Nice gear. I think it's more expensive than my car. I don't really spend enough time in my car these days to justify more expense. To be honest the system I have now was a bit if a mid-life crisis project.

smily_headphones1.gif

 

Oh it's not that expensive - I spent way less money on my current system. Used Pioneer receiver/Processor for $150, Vifa tweets for $20 (but HUGE magnets that will beat nearly every car audio tweeter for low end response), used Focal 165VR midwoofers for $80, fiberglass mount for tweets for $60 at a local shop, and the DD C4 amplifier I got in a trade for I don't remember anymore. My cash-out was only $310 or so.

 

On my next system I'm going cheap but really, really good. I have a processor, so no need for speaker kits, which gives me a lot of leeway with Parts Express drivers. If anything, the only huge expense will be on the amp - I'm going for Alpine's PDX series and I don't expect my DD C4 to get more than $250.

post #8 of 19
Thread Starter 

Would getting a bluetooth speaker be a good option?  hows the sound quality of bluetooth speakers?  I'm thinking about getting this

 

 

http://www.amazon.com/Jabra-FREEWAY-Bluetooth-Speakerphone-Packaging/dp/B004XZHY34

post #9 of 19
Quote:
Originally Posted by TheChosen0ne View Post
 

Would getting a bluetooth speaker be a good option?  hows the sound quality of bluetooth speakers?  I'm thinking about getting this

 

 

http://www.amazon.com/Jabra-FREEWAY-Bluetooth-Speakerphone-Packaging/dp/B004XZHY34

 

You mean for use in a car? Off the bat I'd say it's a bad idea. Ergonomically the volume control isn't as easy to reach, and sometimes you can't wait until a full stop to have to  turn it down. Also, even with that form factor, that's likely to obscure your vision in some way. Even reaching for the phone to control the playback will take your eyes off the road, which is also why car audio receivers with digital inputs from iPods, iOS, Androids, etc serve as the host device and turn the other device into basically just a storage device, extracting the audio and putting the display where you can see it in the corner of your eye and within easy reach on the dashboard. Also because of the form factor it likely has far from a full range response and lack low end performance, which is made worse by a car's noise floor. And for $60 you can get the Clarion digital receiver I linked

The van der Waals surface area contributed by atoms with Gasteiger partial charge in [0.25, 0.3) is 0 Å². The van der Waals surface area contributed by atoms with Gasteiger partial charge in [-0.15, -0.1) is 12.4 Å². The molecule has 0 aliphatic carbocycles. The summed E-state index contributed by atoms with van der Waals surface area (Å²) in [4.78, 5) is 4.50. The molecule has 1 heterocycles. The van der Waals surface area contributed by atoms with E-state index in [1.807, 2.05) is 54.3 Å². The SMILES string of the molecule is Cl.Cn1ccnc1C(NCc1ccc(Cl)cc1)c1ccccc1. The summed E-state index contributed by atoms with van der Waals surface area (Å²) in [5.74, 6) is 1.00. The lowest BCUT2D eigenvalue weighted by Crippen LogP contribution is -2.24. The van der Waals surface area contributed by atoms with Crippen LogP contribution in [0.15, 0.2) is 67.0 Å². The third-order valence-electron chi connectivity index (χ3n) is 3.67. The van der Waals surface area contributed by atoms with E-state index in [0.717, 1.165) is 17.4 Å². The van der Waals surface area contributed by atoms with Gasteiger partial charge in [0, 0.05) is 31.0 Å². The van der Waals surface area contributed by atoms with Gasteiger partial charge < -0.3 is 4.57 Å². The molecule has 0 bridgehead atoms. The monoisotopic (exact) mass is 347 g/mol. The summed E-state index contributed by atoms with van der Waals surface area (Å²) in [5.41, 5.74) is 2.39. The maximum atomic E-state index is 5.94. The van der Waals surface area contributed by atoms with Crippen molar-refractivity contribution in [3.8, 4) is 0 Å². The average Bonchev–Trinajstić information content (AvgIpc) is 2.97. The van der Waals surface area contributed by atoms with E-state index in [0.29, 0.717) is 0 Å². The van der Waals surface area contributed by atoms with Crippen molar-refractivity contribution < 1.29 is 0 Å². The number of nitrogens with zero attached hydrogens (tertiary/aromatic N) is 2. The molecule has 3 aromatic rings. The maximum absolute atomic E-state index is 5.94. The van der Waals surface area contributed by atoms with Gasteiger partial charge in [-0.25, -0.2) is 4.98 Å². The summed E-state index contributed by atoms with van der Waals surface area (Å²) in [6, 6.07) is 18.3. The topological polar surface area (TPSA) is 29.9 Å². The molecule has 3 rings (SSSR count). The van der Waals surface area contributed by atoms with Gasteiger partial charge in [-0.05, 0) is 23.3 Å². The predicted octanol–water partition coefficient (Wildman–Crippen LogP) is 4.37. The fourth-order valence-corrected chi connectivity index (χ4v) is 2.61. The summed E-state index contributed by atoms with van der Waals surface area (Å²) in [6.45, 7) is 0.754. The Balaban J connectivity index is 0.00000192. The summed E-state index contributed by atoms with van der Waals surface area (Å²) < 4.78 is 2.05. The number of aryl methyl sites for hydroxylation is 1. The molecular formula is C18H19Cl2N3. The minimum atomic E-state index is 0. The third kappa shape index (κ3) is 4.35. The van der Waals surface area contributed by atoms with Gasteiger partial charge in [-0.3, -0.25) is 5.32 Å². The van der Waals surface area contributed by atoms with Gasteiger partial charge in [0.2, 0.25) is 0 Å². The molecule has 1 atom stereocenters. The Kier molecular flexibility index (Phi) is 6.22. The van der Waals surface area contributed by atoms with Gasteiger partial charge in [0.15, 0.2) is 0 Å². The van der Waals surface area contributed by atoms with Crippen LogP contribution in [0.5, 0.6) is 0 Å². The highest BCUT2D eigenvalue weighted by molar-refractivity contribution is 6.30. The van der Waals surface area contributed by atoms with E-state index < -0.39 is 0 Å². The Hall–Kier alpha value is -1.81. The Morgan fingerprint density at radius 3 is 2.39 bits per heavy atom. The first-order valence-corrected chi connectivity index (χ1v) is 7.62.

If you're not using it in a car though I'd recommend the Bose Soundlink. It's a little expensive but it's the one I've listened to and like it - bass is boosted to sound like larger speakers, but when we play bass-heavy tracks, it doesn't get overdone (I think it might have some tech that detects at what point the drivers will distort, and reduces the bass boost accordingly). However, do check comparison reviews for that vs the UE and Creative BT speakers, considering how much cheaper those are.

post #10 of 19
Quote:
Originally Posted by TheChosen0ne View Post

Would getting a bluetooth speaker be a good option?  hows the sound quality of bluetooth speakers?  I'm thinking about getting this


http://www.amazon.com/Jabra-FREEWAY-Bluetooth-Speakerphone-Packaging/dp/B004XZHY34

Is this for playback in the car? I don't think it's going to sound very good at all I'm afraid. For not too much more money you can get a good HU instead.
post #11 of 19
Thread Starter 
Quote:
Originally Posted by Zorrofox View Post


Is this for playback in the car? I don't think it's going to sound very good at all I'm afraid. For not too much more money you can get a good HU instead.

 

Quote:
Originally Posted by ProtegeManiac View Post
 

 

You mean for use in a car? Off the bat I'd say it's a bad idea. Ergonomically the volume control isn't as easy to reach, and sometimes you can't wait until a full stop to have to  turn it down. Also, even with that form factor, that's likely to obscure your vision in some way. Even reaching for the phone to control the playback will take your eyes off the road, which is also why car audio receivers with digital inputs from iPods, iOS, Androids, etc serve as the host device and turn the other device into basically just a storage device, extracting the audio and putting the display where you can see it in the corner of your eye and within easy reach on the dashboard. Also because of the form factor it likely has far from a full range response and lack low end performance, which is made worse by a car's noise floor. And for $60 you can get the Clarion digital receiver I linked